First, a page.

I mean, I was trying to figure out, when do we have food sacrificed to idols so we could actually use this scripture?  The only thing I came up with was that, when they gather, for city wide ceremonies, at those great big round things.  They sacrifice food for those great anthropomorphic animals.  You know what I’m talking about?  They do it every week in the fall.  Football?  Tailgating?  I’m pretty sure that’s food sacrificed to idols.  Good food, brats and things.

But I don’t think we’re talking about tailgating.  I think we’re talking about arguing.  Oh, and we know about the arguing.  We know about that.  So you look at that arguing, it’s the way we argue now, isn’t it.  We don’t argue with, , a reasoned plan, a position paper, a study.  We don’t argue that way.  We may do it, but we don’t argue that way.  We don’t go out and, say, have a reasoned argument.  We don’t have a controlled study with a blind control group and figure out which is the best according to scientific approved and replicated methods.  We don’t do that.

I mean, just look at the so-called “debates.”  That’s not even a debate, it’s sound bites; isn’t it?  It’s how many of my slogans can I get into whatever the thing they said before, not necessarily answering the question, but getting my sound bite in.  Same thing here.  You see all them quotes in that scripture about we know idols have no existence, right there.  Quote.  We know that sacrificing meat to idols is wrong.  We know that there’s only – and then he brings out the big one.  An applause line, like “Let’s make America great again,” or “U.S.A.,” or “God bless America.”  I mean, when you said this to the crowd, the crowd went crazy?  He said The Shema:  We know there is one God.  There is only one God.   Everybody went, “Wow.”  He’s got sound bites in there.  And he says, “I know all these.”

So that’s how Paul argues.  He says all the sound bites going around– and adds his own.  Did you catch it?  Knowledge puffs up, but love builds up.  That’s his sound bite.  Knowledge puffs up, but love builds up.  One of the things I’m trying to stop in my own life, and I am, I’m working on it, I’m recovering, is – and I taught my children this, and they take it into their adult lives – is that there’s never a time when it’s necessary to say, “I know,” to someone.  You can just as easily say “Thank you.”  Even if you know stuff.  It’s not a competition.  It’s not a quiz.  You don’t say, “I know that.”  “Oh, I know that.”  The poor person’s trying to explain, trying to help you out, and you say, “I know” tossing away their help.

That’s what we’re talking about here.  Knowledge puffs up.  Love builds up.  How does that work out?  It’s hard.  Paul goes through and says don’t trip up other people by your knowledge.  Don’t be so knowledgeable.  Don’t be so right.  Don’t be so sure about everything that you destroy the community.

This works in any community. Wall Street, have you heard of it? Paper and shouting people are long gone. They’ve got computers, and they don’t even have people doing trades anymore.  It’s all computers.  And computers got so good, so fast, about how much computers know and all the data coming through and the bidding process, they actually had to slow down computers.  They knew too much.  And that knowledge was destroying the community known as the marketplace.  They knew too much.  Not just computers.  There’s insider trading, isn’t there?  You’re not allowed to know so much.  Because why?  It would destroy the community built up.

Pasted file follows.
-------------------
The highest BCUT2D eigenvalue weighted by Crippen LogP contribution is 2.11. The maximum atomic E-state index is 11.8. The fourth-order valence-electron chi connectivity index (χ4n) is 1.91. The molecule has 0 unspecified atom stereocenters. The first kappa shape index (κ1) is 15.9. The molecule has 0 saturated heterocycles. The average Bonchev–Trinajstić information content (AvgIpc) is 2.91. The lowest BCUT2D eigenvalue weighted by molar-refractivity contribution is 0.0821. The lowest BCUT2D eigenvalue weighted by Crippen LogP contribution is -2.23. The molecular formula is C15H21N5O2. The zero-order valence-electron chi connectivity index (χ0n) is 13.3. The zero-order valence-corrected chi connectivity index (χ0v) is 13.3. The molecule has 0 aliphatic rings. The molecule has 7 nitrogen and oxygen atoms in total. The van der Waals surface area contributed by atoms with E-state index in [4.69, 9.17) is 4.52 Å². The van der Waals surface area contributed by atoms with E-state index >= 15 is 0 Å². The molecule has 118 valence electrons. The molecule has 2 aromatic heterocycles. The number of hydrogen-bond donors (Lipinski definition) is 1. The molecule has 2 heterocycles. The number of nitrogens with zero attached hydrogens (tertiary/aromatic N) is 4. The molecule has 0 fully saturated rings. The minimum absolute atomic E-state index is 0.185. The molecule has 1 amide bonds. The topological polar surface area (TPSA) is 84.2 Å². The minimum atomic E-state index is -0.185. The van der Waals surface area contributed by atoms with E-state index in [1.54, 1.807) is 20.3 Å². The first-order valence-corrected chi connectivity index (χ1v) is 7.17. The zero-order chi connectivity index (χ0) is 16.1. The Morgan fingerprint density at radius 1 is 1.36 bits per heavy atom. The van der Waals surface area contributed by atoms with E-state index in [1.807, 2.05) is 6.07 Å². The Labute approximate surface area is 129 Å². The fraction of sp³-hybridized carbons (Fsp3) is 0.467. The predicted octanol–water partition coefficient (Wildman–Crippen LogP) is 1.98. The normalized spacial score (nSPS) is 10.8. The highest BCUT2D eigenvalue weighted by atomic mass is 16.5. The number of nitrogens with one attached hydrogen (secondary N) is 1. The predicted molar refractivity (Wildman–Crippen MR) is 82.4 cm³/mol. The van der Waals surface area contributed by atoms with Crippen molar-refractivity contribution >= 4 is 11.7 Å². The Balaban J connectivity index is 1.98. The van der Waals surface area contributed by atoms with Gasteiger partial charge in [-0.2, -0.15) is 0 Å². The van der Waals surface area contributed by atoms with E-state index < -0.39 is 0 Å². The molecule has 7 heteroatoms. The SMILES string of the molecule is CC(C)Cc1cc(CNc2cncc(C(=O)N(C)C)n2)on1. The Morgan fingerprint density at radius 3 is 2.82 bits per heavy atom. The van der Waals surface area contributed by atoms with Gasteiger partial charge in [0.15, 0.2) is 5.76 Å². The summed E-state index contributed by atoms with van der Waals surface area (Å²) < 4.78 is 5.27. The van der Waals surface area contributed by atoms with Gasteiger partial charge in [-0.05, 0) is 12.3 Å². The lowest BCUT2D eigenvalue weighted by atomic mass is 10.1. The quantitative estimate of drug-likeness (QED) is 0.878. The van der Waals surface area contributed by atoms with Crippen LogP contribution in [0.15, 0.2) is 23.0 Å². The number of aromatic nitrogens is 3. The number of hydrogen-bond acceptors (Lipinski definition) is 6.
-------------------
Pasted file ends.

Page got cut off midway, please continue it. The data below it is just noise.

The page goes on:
So, and this is even true in the financial world, not in just the spiritual world or church or in families or in persons, but also in the great, wonderful, capitalism system.  Knowledge builds up.  Knowledge puffs up.  Love builds up.  How does that work out?

Paul is really good at telling you what to do.  He’s big on that.  You go away or all that, he’ll tell you what to do.  He’s a great, great teller-doer.  But here, did you see the switch?  He goes, “We know this.  We know that.  We know these things.”  We, we, we, we, we.  And then he goes, “If you do this, if you do that, this happens.  If you….”  And then, strangely enough, he switches to “I.”  He gives all the stuff, the problem out there.  It’s a problem we all have.  And then he goes and says, “This is what I do.  Me.  This is how I work it out.  I don’t eat meat if it’s going to give a problem to other people.  I don’t do this if it’s going to cause someone to starve.  I don’t do this.”

He doesn’t say you had to do that.  Doesn’t say everybody had to do it.  Didn’t say that was the Christian way to do things.  He says, “This is the way I work it out.”  I find that great.  Wouldn’t that be wonderful, if we actually had that attitude, be as open as Paul?  What a concept.  Paul is not usually cited as someone that has a openness.  But he says: here’s a problem, and we admit it, and it’s there.  We are working on love, not on knowledge.  We’re working on building up, not puffing up.  And I’m just going to tell you what I do, and you can do however it works out for you.  I don’t do those things because it’s going to cause a problem to somebody else.

And I like that.  I like it when someone says there’s a problem, and the solution is what they do, not what everybody else should do.  Too often us Christians, we use our knowledge and tell everybody else what to do, instead of using the love that we have for others to inform on what we should do, what I should do.  This is how I work out my faith and my thing.  These are the things that are important to me.  These are the things I believe.  And this is how I live it out.  Anyone can do that.  We can all do that.

Well, that’s all great, Christy, but how about a story?  Okay.  Back in Rochester, Indiana, 96 miles north of Indianapolis, due north, 45 miles south of South Bend – somebody asked me where it was.  That’s where it was.  Still is, last I checked.  We had a pillar of the church die.  And it was in a family of pillars.  They were redwoods.  They were majestic.